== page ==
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When Should You Start Thinking About Estate Planning?

When Should You Start Thinking About Estate Planning?

While estate planning may feel like a grim topic, it’s really a way of caring for your loved ones after you are gone and ensuring that your wishes are met.

Estate planning has less to do with age and wealth and more to do with helping your loved ones in the event of a tragedy. At the very least, U.S. News suggests that every adult should have a will. Otherwise, the courts will decide who receives your assets in the event of a tragedy, and it may not be aligned with your intentions or desires.

Why Start Sooner Rather than Later?

An “estate” is not just about assets accumulated over decades of professional work and equity building. Legally, “estate” just means any assets you have. Technically, everyone has an estate. Your estate includes what’s in your bank account, any stocks or real estate in your name, and physical possessions you own.

According to US News, even young people who don’t consider themselves wealthy need to think about how their assets will be distributed in the event of a tragedy. It’s not about net worth, it’s about taking care of people you love. Estate planning could prevent your parents from having to go through an expensive and complicated probate process for your $5,000 checking account.

If you start thinking through your estate when you’re young, it will become more intuitive throughout your life to think about how to best leave a legacy and care for your loved ones.

The First Steps of Estate Planning

Step 1: Take stock of all your assets. Your assets include your investments, retirement accounts, insurance policies, real estate, business interests, and valuable items – in financial or emotional terms.

Step 2: Decide what you want to do with those assets and who you want to inherit them. Get an attorney’s help with writing a will.

Step 3: Think about people you would trust to handle your business affairs and medical care in the event that you become incapacitated.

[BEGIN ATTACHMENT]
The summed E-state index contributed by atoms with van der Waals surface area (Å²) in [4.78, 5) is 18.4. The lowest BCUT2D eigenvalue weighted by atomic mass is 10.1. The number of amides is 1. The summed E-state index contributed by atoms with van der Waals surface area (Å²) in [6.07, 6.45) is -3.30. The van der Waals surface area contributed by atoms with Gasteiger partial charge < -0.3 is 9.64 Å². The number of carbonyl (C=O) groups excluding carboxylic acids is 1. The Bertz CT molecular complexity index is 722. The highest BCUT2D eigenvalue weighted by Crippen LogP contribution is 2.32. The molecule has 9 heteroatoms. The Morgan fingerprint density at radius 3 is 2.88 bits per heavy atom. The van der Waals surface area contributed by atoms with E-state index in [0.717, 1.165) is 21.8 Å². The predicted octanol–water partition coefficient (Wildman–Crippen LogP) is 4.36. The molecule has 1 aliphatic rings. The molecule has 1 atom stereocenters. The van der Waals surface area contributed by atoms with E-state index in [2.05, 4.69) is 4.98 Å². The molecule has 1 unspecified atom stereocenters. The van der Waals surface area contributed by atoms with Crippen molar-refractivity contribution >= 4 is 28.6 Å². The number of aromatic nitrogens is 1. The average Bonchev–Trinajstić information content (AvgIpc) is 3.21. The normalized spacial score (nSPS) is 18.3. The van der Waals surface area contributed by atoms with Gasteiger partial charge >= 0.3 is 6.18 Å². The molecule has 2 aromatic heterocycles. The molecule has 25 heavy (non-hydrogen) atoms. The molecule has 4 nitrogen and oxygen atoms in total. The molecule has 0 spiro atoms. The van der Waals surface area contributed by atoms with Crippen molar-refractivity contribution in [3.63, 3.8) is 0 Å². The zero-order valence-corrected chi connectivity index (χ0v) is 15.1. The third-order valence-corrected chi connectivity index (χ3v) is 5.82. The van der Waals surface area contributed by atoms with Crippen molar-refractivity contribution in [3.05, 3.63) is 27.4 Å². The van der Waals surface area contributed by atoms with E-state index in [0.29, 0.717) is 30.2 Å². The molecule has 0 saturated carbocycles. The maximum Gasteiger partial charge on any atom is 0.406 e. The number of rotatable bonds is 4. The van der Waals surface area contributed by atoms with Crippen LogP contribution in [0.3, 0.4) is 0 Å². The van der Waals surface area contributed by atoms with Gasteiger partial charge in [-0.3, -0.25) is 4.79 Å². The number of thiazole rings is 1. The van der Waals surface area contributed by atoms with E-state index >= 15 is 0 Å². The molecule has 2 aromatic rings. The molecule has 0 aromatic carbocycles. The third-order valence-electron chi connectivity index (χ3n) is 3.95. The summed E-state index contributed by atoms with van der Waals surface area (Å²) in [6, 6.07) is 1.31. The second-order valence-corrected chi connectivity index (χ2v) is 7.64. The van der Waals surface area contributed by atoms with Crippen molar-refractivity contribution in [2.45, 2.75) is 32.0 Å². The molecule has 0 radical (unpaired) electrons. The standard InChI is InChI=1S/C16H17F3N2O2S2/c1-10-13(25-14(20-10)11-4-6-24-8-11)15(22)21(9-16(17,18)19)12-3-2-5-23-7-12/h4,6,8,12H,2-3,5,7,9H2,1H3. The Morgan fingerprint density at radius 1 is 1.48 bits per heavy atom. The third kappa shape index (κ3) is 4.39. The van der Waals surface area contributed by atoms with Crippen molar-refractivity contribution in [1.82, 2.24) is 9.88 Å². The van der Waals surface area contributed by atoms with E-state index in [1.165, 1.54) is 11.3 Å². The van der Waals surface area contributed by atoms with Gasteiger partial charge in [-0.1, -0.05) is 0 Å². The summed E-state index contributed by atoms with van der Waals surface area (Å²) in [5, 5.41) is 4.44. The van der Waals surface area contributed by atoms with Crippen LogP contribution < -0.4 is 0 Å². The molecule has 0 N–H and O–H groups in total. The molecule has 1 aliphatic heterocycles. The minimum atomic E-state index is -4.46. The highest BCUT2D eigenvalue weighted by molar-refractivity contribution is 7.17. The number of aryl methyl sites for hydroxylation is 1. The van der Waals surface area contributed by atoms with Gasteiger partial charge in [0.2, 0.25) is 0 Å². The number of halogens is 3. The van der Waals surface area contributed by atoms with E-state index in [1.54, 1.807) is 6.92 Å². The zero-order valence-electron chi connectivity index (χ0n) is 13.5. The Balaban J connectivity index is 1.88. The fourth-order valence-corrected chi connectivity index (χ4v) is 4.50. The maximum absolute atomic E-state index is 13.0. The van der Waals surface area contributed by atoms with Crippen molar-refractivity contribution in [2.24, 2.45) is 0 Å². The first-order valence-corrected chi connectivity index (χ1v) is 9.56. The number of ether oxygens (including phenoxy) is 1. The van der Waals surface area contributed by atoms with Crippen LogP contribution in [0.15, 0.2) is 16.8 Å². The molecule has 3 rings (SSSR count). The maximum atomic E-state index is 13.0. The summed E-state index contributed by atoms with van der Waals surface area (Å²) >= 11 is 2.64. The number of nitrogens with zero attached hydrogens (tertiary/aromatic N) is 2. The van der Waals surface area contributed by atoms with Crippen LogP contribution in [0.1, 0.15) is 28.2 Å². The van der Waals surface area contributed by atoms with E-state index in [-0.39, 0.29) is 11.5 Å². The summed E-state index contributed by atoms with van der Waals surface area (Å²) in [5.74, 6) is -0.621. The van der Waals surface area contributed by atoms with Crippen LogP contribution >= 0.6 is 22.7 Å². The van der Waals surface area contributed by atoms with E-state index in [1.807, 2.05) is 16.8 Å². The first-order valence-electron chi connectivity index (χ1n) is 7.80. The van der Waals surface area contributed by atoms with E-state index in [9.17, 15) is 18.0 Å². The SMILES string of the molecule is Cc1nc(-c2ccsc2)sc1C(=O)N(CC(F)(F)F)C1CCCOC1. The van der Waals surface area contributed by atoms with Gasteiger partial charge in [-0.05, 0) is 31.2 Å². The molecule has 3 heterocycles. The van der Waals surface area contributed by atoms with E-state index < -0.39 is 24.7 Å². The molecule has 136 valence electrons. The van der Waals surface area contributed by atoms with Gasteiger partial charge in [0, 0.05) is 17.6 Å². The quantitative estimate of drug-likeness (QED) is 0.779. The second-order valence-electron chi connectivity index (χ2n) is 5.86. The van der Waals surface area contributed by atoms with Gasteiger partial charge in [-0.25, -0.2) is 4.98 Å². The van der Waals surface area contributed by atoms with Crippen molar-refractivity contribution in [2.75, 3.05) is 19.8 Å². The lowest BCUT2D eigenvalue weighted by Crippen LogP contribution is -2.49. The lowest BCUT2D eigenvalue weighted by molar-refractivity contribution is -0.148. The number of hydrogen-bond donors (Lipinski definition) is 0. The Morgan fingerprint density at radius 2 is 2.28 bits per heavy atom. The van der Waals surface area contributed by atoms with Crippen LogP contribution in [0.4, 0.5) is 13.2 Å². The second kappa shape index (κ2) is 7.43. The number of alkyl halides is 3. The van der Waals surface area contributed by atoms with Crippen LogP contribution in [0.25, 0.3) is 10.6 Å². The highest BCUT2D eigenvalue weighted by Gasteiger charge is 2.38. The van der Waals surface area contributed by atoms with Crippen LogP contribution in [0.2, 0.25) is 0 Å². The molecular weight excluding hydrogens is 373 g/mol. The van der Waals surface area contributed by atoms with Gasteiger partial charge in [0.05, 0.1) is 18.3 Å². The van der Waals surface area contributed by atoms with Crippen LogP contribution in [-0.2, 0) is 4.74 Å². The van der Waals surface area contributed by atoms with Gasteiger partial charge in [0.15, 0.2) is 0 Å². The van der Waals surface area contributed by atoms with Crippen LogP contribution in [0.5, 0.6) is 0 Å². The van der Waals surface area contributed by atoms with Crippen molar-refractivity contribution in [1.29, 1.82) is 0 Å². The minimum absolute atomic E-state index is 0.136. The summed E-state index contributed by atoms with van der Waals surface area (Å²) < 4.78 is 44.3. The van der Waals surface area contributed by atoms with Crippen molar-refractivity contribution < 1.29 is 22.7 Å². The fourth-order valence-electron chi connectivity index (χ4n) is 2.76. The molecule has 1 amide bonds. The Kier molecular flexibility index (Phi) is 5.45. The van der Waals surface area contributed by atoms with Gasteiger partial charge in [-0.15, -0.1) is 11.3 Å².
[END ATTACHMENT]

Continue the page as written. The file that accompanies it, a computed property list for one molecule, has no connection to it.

Step 4: Discuss your plans with your family, including your heirs. CNN Money explains that the sooner you outline your intentions to your family and friends, the less chance there will be for disagreements or complications after you’re gone.

Important Documents for Each Lifestage

Merchant’s Bank outlines must-have estate planning documents for each age bracket:

●     Your 20s

Once you turn 18, your parents no longer have the authority to make healthcare or financial decisions for you. That’s why it’s important to visit a lawyer and get a:

  1. Healthcare Directive – Specifies which actions should be taken regarding your health if you are no longer able to make decisions.
  2. Power of Attorney – Names someone to make decisions for you if you can’t. There are several different types, but you’ll definitely want to consider a healthcare Power of Attorney for medical decisions and a financial Power of Attorney for financial decisions.

●     Your 30s

Now is a good time to review with an attorney which legal devices make the most sense for your situation:

  1. Will – Specifies who will inherit your assets, who will take care of settling your estate and, if necessary, who will care for your children if you or your spouse are unable to.
  2. Trust – Transfers ownership of your assets to someone you choose (called the trustee) and dictates who will manage your assets for the beneficiaries you designate.

●     Your 40s

Now is also the time to talk to your parents about their estate plan. Check with your parents to make sure they have legal documentation for:

  1. Distributing their assets (will, trust, and beneficiary designations).
  2. How medical decisions will be made if they become incapacitated, including their preferences and who can make the decisions.
  3. Long-term care, including where they want to live and how they will pay for it. Ask if your parents have a long-term care insurance policy.

●     Your 50s and 60s

If you haven’t started estate planning by your 50s, you’re not alone. According to AARP, 42% of Baby Boomers do not have estate-planning documents in place. Now is the time to get proactive and create these legal documents.

  • In Your 70s and Beyond

At this point, with your estate plan complete, you should focus on reviewing or updating your plan as appropriate.

So, when should you start your estate planning? Now! Our elder law and estate planning attorneys have your best interests in mind, including the best possible outcomes for your loved ones.


Have questions about estate planning in the St. Petersburg, FL area? Contact us today at (727) 565-4250 or online.

Baby Boomers’ Barrister

St. Petersburg

100 2nd Avenue S.

Suite 704S

St. Petersburg, FL 33701

(727) 565-4250



3030 N. Rocky Point Drive W.

Suite 150

Tampa, FL 33607

(813) 200-4485

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